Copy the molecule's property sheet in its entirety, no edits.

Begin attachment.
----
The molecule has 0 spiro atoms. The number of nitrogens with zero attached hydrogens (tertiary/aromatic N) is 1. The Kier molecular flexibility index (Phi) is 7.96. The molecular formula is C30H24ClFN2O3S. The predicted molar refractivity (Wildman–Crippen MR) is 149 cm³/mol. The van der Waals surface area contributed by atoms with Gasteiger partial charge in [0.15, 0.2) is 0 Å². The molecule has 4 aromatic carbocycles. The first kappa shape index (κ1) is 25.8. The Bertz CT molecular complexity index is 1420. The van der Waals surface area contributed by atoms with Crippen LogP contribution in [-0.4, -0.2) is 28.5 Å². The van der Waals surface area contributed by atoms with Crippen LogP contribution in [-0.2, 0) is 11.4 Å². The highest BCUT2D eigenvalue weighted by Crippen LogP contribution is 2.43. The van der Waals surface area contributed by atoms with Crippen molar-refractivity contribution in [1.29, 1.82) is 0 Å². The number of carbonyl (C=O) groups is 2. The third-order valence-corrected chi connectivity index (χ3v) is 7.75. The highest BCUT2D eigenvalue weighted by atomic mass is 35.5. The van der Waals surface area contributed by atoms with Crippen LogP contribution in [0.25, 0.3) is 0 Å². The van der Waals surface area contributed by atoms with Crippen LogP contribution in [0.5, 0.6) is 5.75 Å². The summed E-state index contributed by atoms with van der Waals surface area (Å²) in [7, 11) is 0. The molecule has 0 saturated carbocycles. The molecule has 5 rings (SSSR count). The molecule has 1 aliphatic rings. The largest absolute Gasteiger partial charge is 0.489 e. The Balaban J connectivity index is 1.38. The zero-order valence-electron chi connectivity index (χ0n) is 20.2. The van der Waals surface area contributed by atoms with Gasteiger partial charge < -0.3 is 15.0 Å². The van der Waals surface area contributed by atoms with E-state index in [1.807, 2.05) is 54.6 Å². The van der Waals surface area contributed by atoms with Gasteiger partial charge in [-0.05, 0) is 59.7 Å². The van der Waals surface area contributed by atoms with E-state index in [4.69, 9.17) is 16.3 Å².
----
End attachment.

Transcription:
The molecule has 0 spiro atoms. The number of nitrogens with zero attached hydrogens (tertiary/aromatic N) is 1. The Kier molecular flexibility index (Phi) is 7.96. The molecular formula is C30H24ClFN2O3S. The predicted molar refractivity (Wildman–Crippen MR) is 149 cm³/mol. The van der Waals surface area contributed by atoms with Gasteiger partial charge in [0.15, 0.2) is 0 Å². The molecule has 4 aromatic carbocycles. The first kappa shape index (κ1) is 25.8. The Bertz CT molecular complexity index is 1420. The van der Waals surface area contributed by atoms with Crippen LogP contribution in [-0.4, -0.2) is 28.5 Å². The van der Waals surface area contributed by atoms with Crippen LogP contribution in [-0.2, 0) is 11.4 Å². The highest BCUT2D eigenvalue weighted by Crippen LogP contribution is 2.43. The van der Waals surface area contributed by atoms with Crippen molar-refractivity contribution in [1.29, 1.82) is 0 Å². The number of carbonyl (C=O) groups is 2. The third-order valence-corrected chi connectivity index (χ3v) is 7.75. The highest BCUT2D eigenvalue weighted by atomic mass is 35.5. The van der Waals surface area contributed by atoms with Crippen LogP contribution in [0.25, 0.3) is 0 Å². The van der Waals surface area contributed by atoms with Crippen LogP contribution in [0.5, 0.6) is 5.75 Å². The summed E-state index contributed by atoms with van der Waals surface area (Å²) in [7, 11) is 0. The molecule has 0 saturated carbocycles. The molecule has 5 rings (SSSR count). The molecule has 1 aliphatic rings. The largest absolute Gasteiger partial charge is 0.489 e. The Balaban J connectivity index is 1.38. The zero-order valence-electron chi connectivity index (χ0n) is 20.2. The van der Waals surface area contributed by atoms with Gasteiger partial charge < -0.3 is 15.0 Å². The van der Waals surface area contributed by atoms with E-state index in [1.807, 2.05) is 54.6 Å². The van der Waals surface area contributed by atoms with Gasteiger partial charge in [-0.05, 0) is 59.7 Å². The van der Waals surface area contributed by atoms with E-state index in [4.69, 9.17) is 16.3 Å².